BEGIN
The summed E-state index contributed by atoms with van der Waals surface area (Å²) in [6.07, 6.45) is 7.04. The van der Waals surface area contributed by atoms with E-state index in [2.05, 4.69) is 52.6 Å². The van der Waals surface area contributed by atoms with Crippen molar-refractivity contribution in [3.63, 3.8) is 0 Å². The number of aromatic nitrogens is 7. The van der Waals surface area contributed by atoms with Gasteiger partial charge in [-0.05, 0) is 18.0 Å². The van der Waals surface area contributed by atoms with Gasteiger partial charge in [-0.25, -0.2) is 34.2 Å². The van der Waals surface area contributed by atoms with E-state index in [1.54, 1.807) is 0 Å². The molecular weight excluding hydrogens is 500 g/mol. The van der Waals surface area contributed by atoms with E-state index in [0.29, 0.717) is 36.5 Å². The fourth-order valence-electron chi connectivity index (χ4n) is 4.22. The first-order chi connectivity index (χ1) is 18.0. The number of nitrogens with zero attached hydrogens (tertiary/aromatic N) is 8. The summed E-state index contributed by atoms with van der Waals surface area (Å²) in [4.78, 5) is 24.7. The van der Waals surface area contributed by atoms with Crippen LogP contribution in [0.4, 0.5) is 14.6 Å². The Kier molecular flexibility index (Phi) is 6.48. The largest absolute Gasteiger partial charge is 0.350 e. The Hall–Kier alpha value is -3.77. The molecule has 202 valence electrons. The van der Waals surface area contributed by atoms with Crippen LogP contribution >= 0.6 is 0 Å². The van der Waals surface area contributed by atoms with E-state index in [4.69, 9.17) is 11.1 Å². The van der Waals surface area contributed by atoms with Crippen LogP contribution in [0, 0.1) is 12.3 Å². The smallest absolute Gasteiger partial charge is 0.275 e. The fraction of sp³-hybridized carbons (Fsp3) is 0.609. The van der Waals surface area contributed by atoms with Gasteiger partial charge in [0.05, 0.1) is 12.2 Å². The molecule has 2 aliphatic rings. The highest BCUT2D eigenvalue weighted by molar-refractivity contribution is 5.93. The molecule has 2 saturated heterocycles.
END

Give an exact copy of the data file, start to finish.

The summed E-state index contributed by atoms with van der Waals surface area (Å²) in [6.07, 6.45) is 7.04. The van der Waals surface area contributed by atoms with E-state index in [2.05, 4.69) is 52.6 Å². The van der Waals surface area contributed by atoms with Crippen molar-refractivity contribution in [3.63, 3.8) is 0 Å². The number of aromatic nitrogens is 7. The van der Waals surface area contributed by atoms with Gasteiger partial charge in [-0.05, 0) is 18.0 Å². The van der Waals surface area contributed by atoms with Gasteiger partial charge in [-0.25, -0.2) is 34.2 Å². The van der Waals surface area contributed by atoms with E-state index in [1.54, 1.807) is 0 Å². The molecular weight excluding hydrogens is 500 g/mol. The van der Waals surface area contributed by atoms with E-state index in [0.29, 0.717) is 36.5 Å². The fourth-order valence-electron chi connectivity index (χ4n) is 4.22. The first-order chi connectivity index (χ1) is 18.0. The number of nitrogens with zero attached hydrogens (tertiary/aromatic N) is 8. The summed E-state index contributed by atoms with van der Waals surface area (Å²) in [4.78, 5) is 24.7. The van der Waals surface area contributed by atoms with Crippen LogP contribution in [0.4, 0.5) is 14.6 Å². The Kier molecular flexibility index (Phi) is 6.48. The largest absolute Gasteiger partial charge is 0.350 e. The Hall–Kier alpha value is -3.77. The molecule has 202 valence electrons. The van der Waals surface area contributed by atoms with Crippen LogP contribution >= 0.6 is 0 Å². The van der Waals surface area contributed by atoms with E-state index in [4.69, 9.17) is 11.1 Å². The van der Waals surface area contributed by atoms with Crippen LogP contribution in [0, 0.1) is 12.3 Å². The smallest absolute Gasteiger partial charge is 0.275 e. The fraction of sp³-hybridized carbons (Fsp3) is 0.609. The van der Waals surface area contributed by atoms with Gasteiger partial charge in [0.05, 0.1) is 12.2 Å². The molecule has 2 aliphatic rings. The highest BCUT2D eigenvalue weighted by molar-refractivity contribution is 5.93. The molecule has 2 saturated heterocycles.